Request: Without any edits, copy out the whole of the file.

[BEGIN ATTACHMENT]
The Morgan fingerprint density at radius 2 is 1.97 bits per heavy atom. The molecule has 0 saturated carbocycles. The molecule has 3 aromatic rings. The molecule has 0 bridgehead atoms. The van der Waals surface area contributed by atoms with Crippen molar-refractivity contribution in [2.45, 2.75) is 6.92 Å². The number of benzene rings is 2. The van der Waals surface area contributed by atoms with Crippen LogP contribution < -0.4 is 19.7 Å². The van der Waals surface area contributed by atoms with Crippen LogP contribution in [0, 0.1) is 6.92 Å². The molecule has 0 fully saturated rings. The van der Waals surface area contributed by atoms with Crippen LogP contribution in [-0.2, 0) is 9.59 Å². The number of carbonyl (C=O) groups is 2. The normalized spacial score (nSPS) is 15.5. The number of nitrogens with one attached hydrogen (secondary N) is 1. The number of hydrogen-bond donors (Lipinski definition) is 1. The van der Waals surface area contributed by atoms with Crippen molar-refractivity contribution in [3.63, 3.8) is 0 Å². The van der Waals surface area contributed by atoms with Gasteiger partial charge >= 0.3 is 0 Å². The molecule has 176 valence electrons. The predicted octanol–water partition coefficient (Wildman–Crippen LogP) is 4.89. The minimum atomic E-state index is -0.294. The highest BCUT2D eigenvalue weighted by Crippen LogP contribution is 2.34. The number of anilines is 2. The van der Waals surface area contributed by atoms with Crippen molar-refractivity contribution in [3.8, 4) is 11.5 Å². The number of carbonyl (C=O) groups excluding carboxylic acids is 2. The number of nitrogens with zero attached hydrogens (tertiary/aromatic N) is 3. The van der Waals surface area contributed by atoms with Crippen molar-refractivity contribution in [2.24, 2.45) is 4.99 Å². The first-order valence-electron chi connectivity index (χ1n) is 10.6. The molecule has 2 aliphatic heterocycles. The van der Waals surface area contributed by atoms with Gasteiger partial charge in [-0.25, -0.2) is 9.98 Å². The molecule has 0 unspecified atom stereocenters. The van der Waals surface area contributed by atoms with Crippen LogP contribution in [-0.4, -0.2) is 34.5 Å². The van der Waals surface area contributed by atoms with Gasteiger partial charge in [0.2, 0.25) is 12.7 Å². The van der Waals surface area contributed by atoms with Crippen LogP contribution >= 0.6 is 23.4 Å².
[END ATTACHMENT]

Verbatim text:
The Morgan fingerprint density at radius 2 is 1.97 bits per heavy atom. The molecule has 0 saturated carbocycles. The molecule has 3 aromatic rings. The molecule has 0 bridgehead atoms. The van der Waals surface area contributed by atoms with Crippen molar-refractivity contribution in [2.45, 2.75) is 6.92 Å². The number of benzene rings is 2. The van der Waals surface area contributed by atoms with Crippen LogP contribution < -0.4 is 19.7 Å². The van der Waals surface area contributed by atoms with Crippen LogP contribution in [0, 0.1) is 6.92 Å². The molecule has 0 fully saturated rings. The van der Waals surface area contributed by atoms with Crippen LogP contribution in [-0.2, 0) is 9.59 Å². The number of carbonyl (C=O) groups is 2. The normalized spacial score (nSPS) is 15.5. The number of nitrogens with one attached hydrogen (secondary N) is 1. The number of hydrogen-bond donors (Lipinski definition) is 1. The van der Waals surface area contributed by atoms with Crippen molar-refractivity contribution in [3.63, 3.8) is 0 Å². The van der Waals surface area contributed by atoms with Gasteiger partial charge >= 0.3 is 0 Å². The molecule has 176 valence electrons. The predicted octanol–water partition coefficient (Wildman–Crippen LogP) is 4.89. The minimum atomic E-state index is -0.294. The highest BCUT2D eigenvalue weighted by Crippen LogP contribution is 2.34. The number of anilines is 2. The van der Waals surface area contributed by atoms with Crippen molar-refractivity contribution in [3.8, 4) is 11.5 Å². The number of carbonyl (C=O) groups excluding carboxylic acids is 2. The number of nitrogens with zero attached hydrogens (tertiary/aromatic N) is 3. The van der Waals surface area contributed by atoms with Crippen molar-refractivity contribution in [2.24, 2.45) is 4.99 Å². The first-order valence-electron chi connectivity index (χ1n) is 10.6. The molecule has 2 aliphatic heterocycles. The van der Waals surface area contributed by atoms with Gasteiger partial charge in [-0.25, -0.2) is 9.98 Å². The molecule has 0 unspecified atom stereocenters. The van der Waals surface area contributed by atoms with Crippen LogP contribution in [-0.4, -0.2) is 34.5 Å². The van der Waals surface area contributed by atoms with Gasteiger partial charge in [0.2, 0.25) is 12.7 Å². The van der Waals surface area contributed by atoms with Crippen LogP contribution >= 0.6 is 23.4 Å².